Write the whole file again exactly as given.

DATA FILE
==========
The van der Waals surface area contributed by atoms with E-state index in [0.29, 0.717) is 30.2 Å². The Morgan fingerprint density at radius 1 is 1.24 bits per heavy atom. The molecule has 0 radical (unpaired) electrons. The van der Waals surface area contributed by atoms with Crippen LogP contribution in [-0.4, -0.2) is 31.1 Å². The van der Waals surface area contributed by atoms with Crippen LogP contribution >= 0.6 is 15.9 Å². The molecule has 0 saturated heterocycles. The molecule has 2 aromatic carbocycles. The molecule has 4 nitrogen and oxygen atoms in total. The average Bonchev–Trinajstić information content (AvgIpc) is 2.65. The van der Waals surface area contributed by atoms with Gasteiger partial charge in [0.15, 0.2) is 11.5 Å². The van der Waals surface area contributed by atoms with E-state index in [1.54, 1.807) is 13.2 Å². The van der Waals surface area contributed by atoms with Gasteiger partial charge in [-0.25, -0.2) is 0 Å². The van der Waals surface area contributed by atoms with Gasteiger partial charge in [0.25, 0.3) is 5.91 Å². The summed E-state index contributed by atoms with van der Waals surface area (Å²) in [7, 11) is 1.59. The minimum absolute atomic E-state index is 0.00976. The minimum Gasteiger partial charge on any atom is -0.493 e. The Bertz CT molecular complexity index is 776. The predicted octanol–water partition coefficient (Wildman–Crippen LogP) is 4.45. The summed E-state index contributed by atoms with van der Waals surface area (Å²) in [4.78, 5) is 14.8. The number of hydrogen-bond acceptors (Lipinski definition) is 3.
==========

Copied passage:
The van der Waals surface area contributed by atoms with E-state index in [0.29, 0.717) is 30.2 Å². The Morgan fingerprint density at radius 1 is 1.24 bits per heavy atom. The molecule has 0 radical (unpaired) electrons. The van der Waals surface area contributed by atoms with Crippen LogP contribution in [-0.4, -0.2) is 31.1 Å². The van der Waals surface area contributed by atoms with Crippen LogP contribution >= 0.6 is 15.9 Å². The molecule has 0 saturated heterocycles. The molecule has 2 aromatic carbocycles. The molecule has 4 nitrogen and oxygen atoms in total. The average Bonchev–Trinajstić information content (AvgIpc) is 2.65. The van der Waals surface area contributed by atoms with Gasteiger partial charge in [0.15, 0.2) is 11.5 Å². The van der Waals surface area contributed by atoms with E-state index in [1.54, 1.807) is 13.2 Å². The van der Waals surface area contributed by atoms with Gasteiger partial charge in [-0.25, -0.2) is 0 Å². The van der Waals surface area contributed by atoms with Gasteiger partial charge in [0.25, 0.3) is 5.91 Å². The summed E-state index contributed by atoms with van der Waals surface area (Å²) in [7, 11) is 1.59. The minimum absolute atomic E-state index is 0.00976. The minimum Gasteiger partial charge on any atom is -0.493 e. The Bertz CT molecular complexity index is 776. The predicted octanol–water partition coefficient (Wildman–Crippen LogP) is 4.45. The summed E-state index contributed by atoms with van der Waals surface area (Å²) in [4.78, 5) is 14.8. The number of hydrogen-bond acceptors (Lipinski definition) is 3.